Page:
Movies to GO
Border Crossings in Hong Kong Cinema – Thailand


The Hong Kong film industry has a long history of border-crossing endeavours, striving to expand its market by reaching audiences beyond the city's boundaries. Since the 1940s and 50s, Hong Kong companies have been collaborating with nearby industries, like that of Japan, Korea and Southeast Asian nations. Thailand, with which Hong Kong has had many contacts on cultural and commercial fronts , was a frequent collaborator.

China United Film Company and Hsin Hwa Motion Picture Company were among the most active of Hong Kong companies working with Thailand. Each produced a number of co-productions, including the first Hong Kong-Thailand collaboration released in Hong Kong, The Autumn Phoenix (1957), followed by The Lovers and the Python (1961), House Boat (1962) and others. With those co-productions, both parties would provide actors, with the Hong Kong companies responsible for the creative and production tasks. Much location shooting would take place in Thailand, in an attempt to provide Hong Kong audiences with fresh and interesting vistas.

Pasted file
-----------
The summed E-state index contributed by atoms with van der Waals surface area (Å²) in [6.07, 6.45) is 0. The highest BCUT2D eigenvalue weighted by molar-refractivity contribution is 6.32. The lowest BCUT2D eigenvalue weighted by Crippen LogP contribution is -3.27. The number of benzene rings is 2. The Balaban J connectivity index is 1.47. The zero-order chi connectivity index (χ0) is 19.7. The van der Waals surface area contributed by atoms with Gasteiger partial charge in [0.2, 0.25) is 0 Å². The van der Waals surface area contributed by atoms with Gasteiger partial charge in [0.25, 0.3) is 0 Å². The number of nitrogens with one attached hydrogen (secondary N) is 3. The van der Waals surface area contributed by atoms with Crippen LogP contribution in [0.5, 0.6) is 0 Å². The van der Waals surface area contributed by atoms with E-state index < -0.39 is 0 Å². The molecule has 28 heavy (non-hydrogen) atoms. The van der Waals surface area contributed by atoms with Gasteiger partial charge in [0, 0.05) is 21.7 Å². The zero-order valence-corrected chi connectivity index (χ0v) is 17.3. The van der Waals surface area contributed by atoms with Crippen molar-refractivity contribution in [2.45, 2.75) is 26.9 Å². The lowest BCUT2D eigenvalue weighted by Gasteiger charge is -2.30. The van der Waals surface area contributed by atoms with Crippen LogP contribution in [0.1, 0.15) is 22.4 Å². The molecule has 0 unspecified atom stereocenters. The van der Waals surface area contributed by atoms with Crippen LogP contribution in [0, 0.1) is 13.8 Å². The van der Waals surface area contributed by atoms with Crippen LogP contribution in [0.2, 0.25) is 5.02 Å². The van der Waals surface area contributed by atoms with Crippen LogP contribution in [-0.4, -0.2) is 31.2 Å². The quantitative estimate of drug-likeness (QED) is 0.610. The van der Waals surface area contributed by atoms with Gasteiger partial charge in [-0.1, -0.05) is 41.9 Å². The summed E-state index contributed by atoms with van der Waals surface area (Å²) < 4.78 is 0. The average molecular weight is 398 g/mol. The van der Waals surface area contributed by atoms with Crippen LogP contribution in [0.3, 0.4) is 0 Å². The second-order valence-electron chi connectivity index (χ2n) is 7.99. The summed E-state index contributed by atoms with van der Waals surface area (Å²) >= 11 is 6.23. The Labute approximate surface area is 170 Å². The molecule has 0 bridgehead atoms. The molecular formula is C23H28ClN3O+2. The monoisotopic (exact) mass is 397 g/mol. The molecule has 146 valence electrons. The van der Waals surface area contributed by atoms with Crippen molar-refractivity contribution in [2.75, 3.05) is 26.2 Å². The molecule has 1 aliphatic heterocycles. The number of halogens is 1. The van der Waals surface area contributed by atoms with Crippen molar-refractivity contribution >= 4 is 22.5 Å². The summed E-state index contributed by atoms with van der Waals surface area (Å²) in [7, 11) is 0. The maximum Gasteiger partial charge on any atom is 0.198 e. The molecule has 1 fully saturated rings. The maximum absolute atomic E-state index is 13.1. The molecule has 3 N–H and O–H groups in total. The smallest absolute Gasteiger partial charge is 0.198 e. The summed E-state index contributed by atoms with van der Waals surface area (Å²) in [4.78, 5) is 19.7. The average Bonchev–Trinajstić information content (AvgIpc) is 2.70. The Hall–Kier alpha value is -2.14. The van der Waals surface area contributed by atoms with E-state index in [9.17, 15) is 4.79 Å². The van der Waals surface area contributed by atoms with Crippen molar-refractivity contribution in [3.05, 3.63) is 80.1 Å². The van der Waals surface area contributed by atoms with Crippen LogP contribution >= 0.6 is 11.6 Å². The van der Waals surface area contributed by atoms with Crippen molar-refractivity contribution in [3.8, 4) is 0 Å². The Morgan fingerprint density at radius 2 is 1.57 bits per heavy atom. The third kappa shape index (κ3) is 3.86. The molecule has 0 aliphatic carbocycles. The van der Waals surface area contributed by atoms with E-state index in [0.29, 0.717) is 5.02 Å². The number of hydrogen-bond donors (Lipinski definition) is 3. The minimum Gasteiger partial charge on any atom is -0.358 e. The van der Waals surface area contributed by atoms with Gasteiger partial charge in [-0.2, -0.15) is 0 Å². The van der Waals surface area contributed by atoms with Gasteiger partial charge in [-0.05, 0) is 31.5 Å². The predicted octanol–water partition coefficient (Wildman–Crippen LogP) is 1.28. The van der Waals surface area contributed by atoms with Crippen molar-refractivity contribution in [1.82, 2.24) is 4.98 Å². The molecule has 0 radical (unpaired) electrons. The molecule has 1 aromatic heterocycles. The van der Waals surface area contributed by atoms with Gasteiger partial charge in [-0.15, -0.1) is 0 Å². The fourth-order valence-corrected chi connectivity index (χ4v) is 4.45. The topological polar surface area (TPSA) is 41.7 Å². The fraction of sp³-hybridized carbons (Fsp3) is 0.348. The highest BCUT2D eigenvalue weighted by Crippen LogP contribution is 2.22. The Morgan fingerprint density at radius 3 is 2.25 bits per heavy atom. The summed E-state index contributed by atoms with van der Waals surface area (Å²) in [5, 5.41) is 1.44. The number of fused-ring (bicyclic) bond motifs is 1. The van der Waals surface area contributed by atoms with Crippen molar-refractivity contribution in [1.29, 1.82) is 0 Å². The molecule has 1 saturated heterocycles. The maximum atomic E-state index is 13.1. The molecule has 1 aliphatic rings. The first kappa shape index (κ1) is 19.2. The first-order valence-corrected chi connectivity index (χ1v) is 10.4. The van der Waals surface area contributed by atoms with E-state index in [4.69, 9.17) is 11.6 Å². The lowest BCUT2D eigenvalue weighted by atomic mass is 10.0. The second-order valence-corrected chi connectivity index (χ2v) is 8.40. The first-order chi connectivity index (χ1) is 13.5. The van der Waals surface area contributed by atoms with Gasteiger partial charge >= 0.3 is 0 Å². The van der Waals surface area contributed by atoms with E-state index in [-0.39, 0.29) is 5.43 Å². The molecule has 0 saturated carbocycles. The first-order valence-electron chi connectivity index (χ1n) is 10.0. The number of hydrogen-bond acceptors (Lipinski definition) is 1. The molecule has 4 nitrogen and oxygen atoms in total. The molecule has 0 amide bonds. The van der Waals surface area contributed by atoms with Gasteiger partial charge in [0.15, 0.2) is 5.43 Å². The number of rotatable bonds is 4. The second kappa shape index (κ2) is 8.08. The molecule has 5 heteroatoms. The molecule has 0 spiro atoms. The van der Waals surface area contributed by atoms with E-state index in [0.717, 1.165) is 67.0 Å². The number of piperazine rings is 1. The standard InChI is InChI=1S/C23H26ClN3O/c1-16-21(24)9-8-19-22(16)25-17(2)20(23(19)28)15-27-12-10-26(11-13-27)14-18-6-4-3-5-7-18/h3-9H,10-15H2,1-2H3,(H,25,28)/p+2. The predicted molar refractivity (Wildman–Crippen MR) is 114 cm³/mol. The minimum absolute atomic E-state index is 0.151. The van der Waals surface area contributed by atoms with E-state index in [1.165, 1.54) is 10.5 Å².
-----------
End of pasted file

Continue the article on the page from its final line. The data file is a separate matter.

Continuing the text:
To commemorate this meaningful cooperation, the Hong Kong Film Archive and the Film Programmes Office, co-organising with the Royal Thai Consulate-General in Hong Kong respectively, will screen several Thai films and Hong Kong-Thai co-productions at the Archive's Cinema in November. The Archive also contributes to the event with a selection of two films from our collection. One is Flame in Ashes (aka Underground Sparks) (1958), a co-production directed by famed director Wong Tin-lam and starring the entrancing Diana Chang. The film won Best Actor, Best Script and Best Film Set at a Thai awards ceremony. The other is The Killer (1989), the international megahit by director John Woo. In addition to being widely considered a classic of Hong Kong cinema, the film is relished for its poignant depiction of brotherly relationship between the leading characters, a portrayal that served as inspiration for some Thai directors.

It is the hope of the Hong Kong Film Archive that, through this programme, cross-cultural exchanges between Hong Kong and Thailand will be enhanced, extending the spirit of cooperation between the two territories.

The contents of the programme do not represent the views of the presenter. The presenter reserves the right to change the programme should unavoidable circumstances make it necessary.

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